Principal James Howell snapped his fingers and the 200 students sitting in Taft Junior High School's auditorium snapped to attention -- all except one seventh grader who continued talking.

"You're going to be back home before the first 10 minutes of this brand new school year if you don't stop that noise, young lady," Howell warned. The chatter ceased.

And with that, school was in session.

From one end of town to the other, the District's approximately 88,700 students, from age 4 to late teens, and 5,700 teachers -- some neophytes and others expecting to retire next June -- put summer behind them and faced the new semester.

As youngsters clad in the stiff newness of cordouroy and denim and toting bright nylon backpacks streamed in from the cool pre-autumn morning, teachers and school administrators pondered the challenges of instituting several new programs designed to reduce the city's truancy rate, increase achievement on the secondary level and improve teacher morale and performance. Those were some of the concerns outlined by D.C. schools Superintendent Floretta Dukes McKenzie during an interview earlier this week.

McKenzie leaned back in a chair in her penthouse office downtown, smiled broadly and crossed her fingers.

"The school system is like an airplane, she said. "The hardest part is taking off and landing.

"We're busy making sure we have our staff in place, all the materials are where they should be, and the buses for special students are ready to go, and meals are ready to be prepared and delivered," McKenzie said. "School people are usually quite excited about the new year. It's an opportunity to do something better than last year."

For some teachers and school employes, bright optimism about the new year has been dimmed somewhat by old problems including student discipline, decaying buildings, asbestos hazards, shortages of supplies and a $338 million budget request that is awaiting approval on Capitol Hill.

All school and administrative buildings in the school system reopened yesteday, though areas of asbestos contamination in 121 buildings have been sealed off. Contamination from crumbling asbestos, a cancer-causing substance, has been corrected in 41 other schools and administrative buildings, officials said.

The proposed 1985 budget, for the fiscal year that begins Oct. 1, includes a $1.5 million allocation set aside to reduce the school's rampant truancy problem, a $1.9 million line item to expand the system's pre-kindergarten education program and $350,000 for an incentive program to increase teacher productivity. The budget, as submitted to Congress, increased by $12 million over the $326 million passed by Congress last year.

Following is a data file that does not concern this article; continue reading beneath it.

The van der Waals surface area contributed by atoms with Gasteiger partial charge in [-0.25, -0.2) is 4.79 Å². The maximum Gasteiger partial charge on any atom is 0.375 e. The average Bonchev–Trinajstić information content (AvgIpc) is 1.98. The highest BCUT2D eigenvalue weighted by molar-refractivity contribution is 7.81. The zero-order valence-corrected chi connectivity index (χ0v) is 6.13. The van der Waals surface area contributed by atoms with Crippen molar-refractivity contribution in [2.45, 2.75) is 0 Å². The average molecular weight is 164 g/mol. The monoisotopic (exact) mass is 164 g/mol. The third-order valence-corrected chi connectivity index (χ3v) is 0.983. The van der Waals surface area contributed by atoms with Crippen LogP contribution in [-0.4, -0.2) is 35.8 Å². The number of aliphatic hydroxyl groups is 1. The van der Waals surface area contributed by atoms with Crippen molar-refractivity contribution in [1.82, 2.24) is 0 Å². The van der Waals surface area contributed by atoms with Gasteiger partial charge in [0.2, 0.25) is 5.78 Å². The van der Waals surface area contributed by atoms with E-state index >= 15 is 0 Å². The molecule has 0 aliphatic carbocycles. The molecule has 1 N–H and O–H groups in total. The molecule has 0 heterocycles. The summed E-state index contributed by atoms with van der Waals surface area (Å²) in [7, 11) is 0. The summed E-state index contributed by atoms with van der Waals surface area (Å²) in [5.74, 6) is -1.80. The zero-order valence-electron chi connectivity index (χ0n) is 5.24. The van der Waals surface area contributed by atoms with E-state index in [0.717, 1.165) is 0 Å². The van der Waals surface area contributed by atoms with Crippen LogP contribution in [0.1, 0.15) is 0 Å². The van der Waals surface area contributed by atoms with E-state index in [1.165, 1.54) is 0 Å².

In a recent meeting with school administrators and teachers at Woodson High School, McKenzie stressed among goals for this year reducing the truancy rate, which was 11.8 percent last year.

"If we have programs in our schools that are speaking to the needs of our students, that are demanding enough and delivered by people who care, we wouldn't have the numbers of truants that we have now. We wouldn't have massive class-cutting in some high schools," McKenzie said.

D.C. elementary schools have seen sharp improvements in student achievement in recent years. The rise in test scores has been attributed to the institution in 1980 of a Student Progress Plan that involved the establishment of required promotional standards in reading and mathematics.

This year, the plan will be instituted in seventh grade classes as well as in elementary schools, school officials said.

While the teachers were busy launching their courses yesterday, principals and their staffs tried to iron out scheduling and other snafus.

One lanky youngster lounged in the Taft lobby yesterday morning waiting to find out what high school he would attend. Meanwhile, a pregnant 14-year-old reported to Taft.

The girl, a ninth-grader, said she was due in a month.

"I'm ready to come back to school but I can't come back yet because I'm getting ready to have the baby," she said. "I'm in school today to find out whose class I'm going to be in when I come back."

"We've got a lot of pregnant girls in our schools," said Taft acting assistant principal Brenda Richards, who noted it is a growing crisis in many urban, black cities.

Despite the problems of individual students and the massive system that serves them, yesterday, the first of a 182-day school calendar, was a day of bright hopes and high ambitions.

In a speech that typified hundreds of first-day orations, John Nichols, 61, stood before a handful of students in his Taft Junior High typing class and declared, "We're going to have great year!"